"Any way you can lift up someone, bring attention to someone, it’s going to open up other doors, opportunities for them. McDonald’s was very much into that," according to Brandon Beavers, CEO of Beavers Holdings.
In a FOX 32 special report, Tina Nguyen took a look back at how this prestigious sporting event tipped off.
McDonald’s All-American Games has been serving up basketball superstars since the 1970s.
If it wasn’t for Brandon Beavers’ father, Bob, what's now often called "the pinnacle of high school basketball" might not have been what it is today.
"The thing that makes the story so fun is he literally started off making less than a dollar an hour and because of a mentor that showed him the light if you will, he got really excited about McDonald’s," Brandon said.
As a young man, Bob Beavers worked behind the counter at McDonald’s. He eventually worked his way up to become the company's first Black executive as the regional vice president in Baltimore.
That’s where Bob Beavers met Bob Geoghan. Geoghan was looking to highlight a Washington, D.C. high school basketball tournament called The Capitol Classic.
"He [Geoghan] had a contact at McMarketing, Sandy Silver, who knew my father real well and knew that he was into sports. Particularly high school sports and anything that could help kids," Brandon said.
Brandon said his dad knew this tournament would be something big.
"This was to bring together the country’s best high school basketball players. To showcase their talents in front of the whole country," Brandon said.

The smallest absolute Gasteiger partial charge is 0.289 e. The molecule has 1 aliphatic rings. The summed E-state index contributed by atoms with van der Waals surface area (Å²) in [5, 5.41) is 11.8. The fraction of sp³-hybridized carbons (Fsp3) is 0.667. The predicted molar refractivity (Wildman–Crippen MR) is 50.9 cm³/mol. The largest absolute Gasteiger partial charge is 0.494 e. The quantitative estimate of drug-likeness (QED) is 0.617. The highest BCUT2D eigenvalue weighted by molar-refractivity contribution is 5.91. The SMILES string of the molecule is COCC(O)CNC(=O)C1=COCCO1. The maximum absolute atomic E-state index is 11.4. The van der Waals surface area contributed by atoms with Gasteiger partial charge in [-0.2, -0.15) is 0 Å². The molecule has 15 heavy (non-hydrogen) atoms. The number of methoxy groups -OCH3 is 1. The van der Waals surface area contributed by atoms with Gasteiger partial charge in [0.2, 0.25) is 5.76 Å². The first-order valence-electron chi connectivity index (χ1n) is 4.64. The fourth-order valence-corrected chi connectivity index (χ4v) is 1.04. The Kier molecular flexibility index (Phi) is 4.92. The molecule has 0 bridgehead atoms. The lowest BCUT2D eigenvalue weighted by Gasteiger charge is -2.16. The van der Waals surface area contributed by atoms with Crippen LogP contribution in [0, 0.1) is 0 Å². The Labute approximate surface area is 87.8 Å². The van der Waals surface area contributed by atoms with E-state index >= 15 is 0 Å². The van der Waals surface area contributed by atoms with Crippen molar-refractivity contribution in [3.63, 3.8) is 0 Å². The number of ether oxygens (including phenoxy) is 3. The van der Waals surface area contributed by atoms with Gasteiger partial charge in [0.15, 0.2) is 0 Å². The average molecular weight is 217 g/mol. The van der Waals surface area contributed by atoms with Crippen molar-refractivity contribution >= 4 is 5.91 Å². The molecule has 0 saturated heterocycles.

Bob saw the potential of what a partnership with McDonald's could do to for the games. From there, a lot of fast breaking action followed.
"It’s automatically the who’s who basically. Who are the top 15 players in the country, roughly," Brandon said.
Brandon said it also helped future NBA stars get ready for the big time.
"The other thing it did was put these kids in a position where they are now truly getting this exposure and they’re getting interviewed," he said.
But the players aren’t the only ones who benefit from this event.
"I think it was a great opportunity to give back to the community and also it helped fund the Ronald McDonald’s children’s charities," said Josephine Beavers, chairwoman of Beavers Holdings.
Today, the All-American Games continues to soar to new heights with female athletes also hitting the hardwood, including the likes of Candace Parker.
The Beavers family moved to the Chicago area 43 years ago to help the company with another "first."
"McDonald’s is one of the first companies - first major companies - that had what we now call a DEI," Josephine said.
Bob Beavers’ wife, Josephine said then-McDonald’s CEO Fred Turner asked Beavers to come to Chicago to setup the company's diversity, equity and inclusion program.
When Bob passed away in 2015, he had retired from the golden arches but was still working with the company. He was one of their suppliers for straws and napkins.
His family now runs that business. They said he would still be looking forward to the seeing the All-American Games every year.
"He would be so excited. And we’d be going to a lot more games because we’d have a lot more time," Josephine said.
To enjoy a lasting legacy for both basketball fans and his family.
"When I see that picture it brings me back to 45 years ago," Brandon said.
This year’s McDonald's All-American Games will take place in April in Houston.